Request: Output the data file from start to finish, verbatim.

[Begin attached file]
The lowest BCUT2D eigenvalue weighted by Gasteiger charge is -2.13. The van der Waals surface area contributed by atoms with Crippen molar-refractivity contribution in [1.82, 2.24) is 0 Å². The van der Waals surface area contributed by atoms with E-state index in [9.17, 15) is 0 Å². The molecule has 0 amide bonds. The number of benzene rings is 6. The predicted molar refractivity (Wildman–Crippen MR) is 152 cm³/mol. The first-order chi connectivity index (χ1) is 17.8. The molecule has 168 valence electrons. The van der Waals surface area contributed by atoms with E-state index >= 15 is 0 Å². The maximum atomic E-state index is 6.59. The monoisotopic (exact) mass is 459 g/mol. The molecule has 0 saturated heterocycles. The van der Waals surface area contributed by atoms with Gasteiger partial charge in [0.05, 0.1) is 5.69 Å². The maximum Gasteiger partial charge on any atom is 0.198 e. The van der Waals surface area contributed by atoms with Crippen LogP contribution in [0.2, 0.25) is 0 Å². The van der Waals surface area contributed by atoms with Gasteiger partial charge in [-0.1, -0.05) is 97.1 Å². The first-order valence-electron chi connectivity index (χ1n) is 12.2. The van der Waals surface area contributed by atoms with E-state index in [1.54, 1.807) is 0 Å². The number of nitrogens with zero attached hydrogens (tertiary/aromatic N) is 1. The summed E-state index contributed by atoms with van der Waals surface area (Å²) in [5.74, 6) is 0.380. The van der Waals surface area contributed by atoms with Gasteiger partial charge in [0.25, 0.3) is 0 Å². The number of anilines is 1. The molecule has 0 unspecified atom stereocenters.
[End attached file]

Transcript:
The lowest BCUT2D eigenvalue weighted by Gasteiger charge is -2.13. The van der Waals surface area contributed by atoms with Crippen molar-refractivity contribution in [1.82, 2.24) is 0 Å². The van der Waals surface area contributed by atoms with E-state index in [9.17, 15) is 0 Å². The molecule has 0 amide bonds. The number of benzene rings is 6. The predicted molar refractivity (Wildman–Crippen MR) is 152 cm³/mol. The first-order chi connectivity index (χ1) is 17.8. The molecule has 168 valence electrons. The van der Waals surface area contributed by atoms with E-state index >= 15 is 0 Å². The maximum atomic E-state index is 6.59. The monoisotopic (exact) mass is 459 g/mol. The molecule has 0 saturated heterocycles. The van der Waals surface area contributed by atoms with Gasteiger partial charge in [0.05, 0.1) is 5.69 Å². The maximum Gasteiger partial charge on any atom is 0.198 e. The van der Waals surface area contributed by atoms with Crippen LogP contribution in [0.2, 0.25) is 0 Å². The van der Waals surface area contributed by atoms with Gasteiger partial charge in [-0.1, -0.05) is 97.1 Å². The first-order valence-electron chi connectivity index (χ1n) is 12.2. The van der Waals surface area contributed by atoms with E-state index in [1.54, 1.807) is 0 Å². The number of nitrogens with zero attached hydrogens (tertiary/aromatic N) is 1. The summed E-state index contributed by atoms with van der Waals surface area (Å²) in [5.74, 6) is 0.380. The van der Waals surface area contributed by atoms with Gasteiger partial charge in [0.25, 0.3) is 0 Å². The number of anilines is 1. The molecule has 0 unspecified atom stereocenters.